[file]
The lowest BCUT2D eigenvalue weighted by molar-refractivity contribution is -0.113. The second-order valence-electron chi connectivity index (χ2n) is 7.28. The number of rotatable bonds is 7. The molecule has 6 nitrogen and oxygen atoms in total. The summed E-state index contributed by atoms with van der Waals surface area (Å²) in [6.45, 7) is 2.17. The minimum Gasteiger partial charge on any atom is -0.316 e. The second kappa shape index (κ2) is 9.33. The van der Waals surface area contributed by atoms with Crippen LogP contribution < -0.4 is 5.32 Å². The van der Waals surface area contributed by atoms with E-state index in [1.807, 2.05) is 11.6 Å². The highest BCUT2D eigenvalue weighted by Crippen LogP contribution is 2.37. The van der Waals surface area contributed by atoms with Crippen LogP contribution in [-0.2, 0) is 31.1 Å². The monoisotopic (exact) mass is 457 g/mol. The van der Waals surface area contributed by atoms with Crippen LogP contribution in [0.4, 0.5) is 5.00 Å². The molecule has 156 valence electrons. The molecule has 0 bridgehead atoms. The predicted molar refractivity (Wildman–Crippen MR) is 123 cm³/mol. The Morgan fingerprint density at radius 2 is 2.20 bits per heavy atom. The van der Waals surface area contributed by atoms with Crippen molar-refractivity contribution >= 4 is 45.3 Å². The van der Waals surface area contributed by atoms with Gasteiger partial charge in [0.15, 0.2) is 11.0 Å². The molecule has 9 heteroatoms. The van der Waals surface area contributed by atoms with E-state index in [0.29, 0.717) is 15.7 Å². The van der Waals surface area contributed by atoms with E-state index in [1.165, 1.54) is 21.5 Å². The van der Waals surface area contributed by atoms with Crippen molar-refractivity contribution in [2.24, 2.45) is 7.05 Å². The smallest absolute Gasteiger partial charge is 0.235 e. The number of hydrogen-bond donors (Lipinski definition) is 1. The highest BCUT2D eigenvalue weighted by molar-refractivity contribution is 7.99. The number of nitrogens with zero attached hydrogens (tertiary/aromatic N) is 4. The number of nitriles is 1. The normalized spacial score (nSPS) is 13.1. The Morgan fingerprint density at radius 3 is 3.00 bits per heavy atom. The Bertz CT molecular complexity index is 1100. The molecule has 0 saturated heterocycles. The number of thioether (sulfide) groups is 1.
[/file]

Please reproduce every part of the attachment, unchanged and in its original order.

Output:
The lowest BCUT2D eigenvalue weighted by molar-refractivity contribution is -0.113. The second-order valence-electron chi connectivity index (χ2n) is 7.28. The number of rotatable bonds is 7. The molecule has 6 nitrogen and oxygen atoms in total. The summed E-state index contributed by atoms with van der Waals surface area (Å²) in [6.45, 7) is 2.17. The minimum Gasteiger partial charge on any atom is -0.316 e. The second kappa shape index (κ2) is 9.33. The van der Waals surface area contributed by atoms with Crippen LogP contribution < -0.4 is 5.32 Å². The van der Waals surface area contributed by atoms with E-state index in [1.807, 2.05) is 11.6 Å². The highest BCUT2D eigenvalue weighted by Crippen LogP contribution is 2.37. The van der Waals surface area contributed by atoms with Crippen LogP contribution in [-0.2, 0) is 31.1 Å². The monoisotopic (exact) mass is 457 g/mol. The van der Waals surface area contributed by atoms with Crippen LogP contribution in [0.4, 0.5) is 5.00 Å². The molecule has 156 valence electrons. The molecule has 0 bridgehead atoms. The predicted molar refractivity (Wildman–Crippen MR) is 123 cm³/mol. The Morgan fingerprint density at radius 2 is 2.20 bits per heavy atom. The van der Waals surface area contributed by atoms with Crippen molar-refractivity contribution >= 4 is 45.3 Å². The van der Waals surface area contributed by atoms with Gasteiger partial charge in [0.15, 0.2) is 11.0 Å². The molecule has 9 heteroatoms. The van der Waals surface area contributed by atoms with E-state index in [0.29, 0.717) is 15.7 Å². The van der Waals surface area contributed by atoms with E-state index in [1.165, 1.54) is 21.5 Å². The van der Waals surface area contributed by atoms with Crippen molar-refractivity contribution in [2.24, 2.45) is 7.05 Å². The smallest absolute Gasteiger partial charge is 0.235 e. The number of hydrogen-bond donors (Lipinski definition) is 1. The highest BCUT2D eigenvalue weighted by molar-refractivity contribution is 7.99. The number of nitrogens with zero attached hydrogens (tertiary/aromatic N) is 4. The number of nitriles is 1. The normalized spacial score (nSPS) is 13.1. The Morgan fingerprint density at radius 3 is 3.00 bits per heavy atom. The Bertz CT molecular complexity index is 1100. The molecule has 0 saturated heterocycles. The number of thioether (sulfide) groups is 1.